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  • And this is their meta-analysis, really just looking at MI, and I want to point out the studies that they included. You can see that in all the studies, their significant line is favoring placebo. If you look at the total there was about a 27% increased risk of MI if you were randomized to calcium compared to placebo. That was just statistically significant. The rest of their outcomes were not statistically significant, but they were trending in the way that maybe calcium was harmful.

  • Slide 31.

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  • If you look at that from another way, which is the number needed to treat or the number needed to harm, you would need to treat 69 people for 5 years, and you would cause a heart attack. If you treated 100 people you would cause stroke, death; in 77, and you would prevent fractures in 39. And treatment of 1000 people with calcium for 5 years causes 14 MI, 10 strokes, 13 deaths, and prevents 26 fractures. So you can think of the benefits and the harms, I think that's a good way to look at it.

  • Slide 32.

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  • One of the issues that we're not going to spend a lot of time on is the argument that a lot of people have made: the issue with calcium is that it is detrimental to the cardiovascular system if you don't take it with vitamin D. So there is this concept that a lot of what we're seeing in terms of cardiovascular risk with calcium is because it's not being given with vitamin D. And if we took calcium with vitamin D, we wouldn't have this issue. So this was a meta-analysis that actually looked at vitamin D and calcium to prevent cardiovascular events, and this was published a couple of years ago in The Annals of Internal Medicine. So, they looked at 3 separate groups of patients: they looked at a group of patients just taking vitamin D, and looked at their cardiovascular risk; they looked at a group of patients taking calcium alone and their cardiovascular risk; and then they looked at studies that included patients taking calcium and vitamin D together and looked at their cardiovascular risk. And I'm just going to take you through those slides.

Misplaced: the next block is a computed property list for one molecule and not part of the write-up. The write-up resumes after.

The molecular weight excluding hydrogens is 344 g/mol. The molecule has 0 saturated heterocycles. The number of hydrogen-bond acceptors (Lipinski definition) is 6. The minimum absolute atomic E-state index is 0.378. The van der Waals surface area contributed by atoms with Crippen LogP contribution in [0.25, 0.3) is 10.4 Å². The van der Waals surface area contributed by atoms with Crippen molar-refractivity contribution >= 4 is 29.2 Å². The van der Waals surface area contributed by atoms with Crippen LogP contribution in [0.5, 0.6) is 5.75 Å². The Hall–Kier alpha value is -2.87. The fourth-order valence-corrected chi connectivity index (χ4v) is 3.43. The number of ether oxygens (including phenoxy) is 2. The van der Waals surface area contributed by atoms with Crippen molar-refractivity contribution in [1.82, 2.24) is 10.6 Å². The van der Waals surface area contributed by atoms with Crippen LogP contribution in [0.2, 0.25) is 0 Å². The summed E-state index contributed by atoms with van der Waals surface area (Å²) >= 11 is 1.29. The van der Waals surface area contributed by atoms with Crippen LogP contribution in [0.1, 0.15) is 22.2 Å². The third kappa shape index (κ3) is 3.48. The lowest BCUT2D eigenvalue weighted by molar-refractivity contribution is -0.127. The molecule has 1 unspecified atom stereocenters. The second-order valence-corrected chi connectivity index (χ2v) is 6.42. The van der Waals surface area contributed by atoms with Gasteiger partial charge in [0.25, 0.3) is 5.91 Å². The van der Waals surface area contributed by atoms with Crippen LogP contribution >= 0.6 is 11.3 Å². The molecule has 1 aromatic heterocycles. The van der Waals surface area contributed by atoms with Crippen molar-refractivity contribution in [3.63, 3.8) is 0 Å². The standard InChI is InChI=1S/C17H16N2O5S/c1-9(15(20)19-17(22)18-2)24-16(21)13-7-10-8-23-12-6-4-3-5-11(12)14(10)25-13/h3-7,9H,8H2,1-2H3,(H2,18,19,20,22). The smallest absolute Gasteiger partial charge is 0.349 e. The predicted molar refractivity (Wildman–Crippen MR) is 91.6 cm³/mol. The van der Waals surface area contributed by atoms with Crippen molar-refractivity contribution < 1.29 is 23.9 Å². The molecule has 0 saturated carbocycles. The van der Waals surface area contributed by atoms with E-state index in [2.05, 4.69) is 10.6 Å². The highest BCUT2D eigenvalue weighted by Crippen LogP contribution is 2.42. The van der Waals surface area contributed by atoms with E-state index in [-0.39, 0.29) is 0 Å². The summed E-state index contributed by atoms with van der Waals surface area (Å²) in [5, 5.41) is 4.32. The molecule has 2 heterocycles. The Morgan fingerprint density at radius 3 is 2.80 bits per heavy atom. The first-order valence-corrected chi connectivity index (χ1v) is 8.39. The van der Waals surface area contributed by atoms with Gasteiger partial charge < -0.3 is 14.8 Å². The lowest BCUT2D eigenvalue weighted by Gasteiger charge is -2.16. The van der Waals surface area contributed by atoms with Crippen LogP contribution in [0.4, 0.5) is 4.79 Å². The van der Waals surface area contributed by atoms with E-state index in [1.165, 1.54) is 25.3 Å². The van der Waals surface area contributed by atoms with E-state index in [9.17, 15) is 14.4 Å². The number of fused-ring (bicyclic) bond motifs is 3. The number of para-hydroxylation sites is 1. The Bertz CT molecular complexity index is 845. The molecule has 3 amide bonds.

• Slide 33.

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  • This is the first one, looking at vitamin D supplementation and cardiovascular risk. There were only 2 studies that reported on it, and what you can see is that there was really not a benefit or a harm in terms of vitamin D supplementation or placebo in terms of cardiovascular risk. The relative risk was 0.9 and the odds ratio crossed 1.

  • Slide 34.

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  • What about calcium supplementation? So if you look at just calcium supplementation and cardiovascular risk, there are 3 studies that were looked at. Right at the bottom you can see the odds ratio, and again it's crossing 1, with 1.14 increased risk. But it's not statistically significant.

  • Slide 35.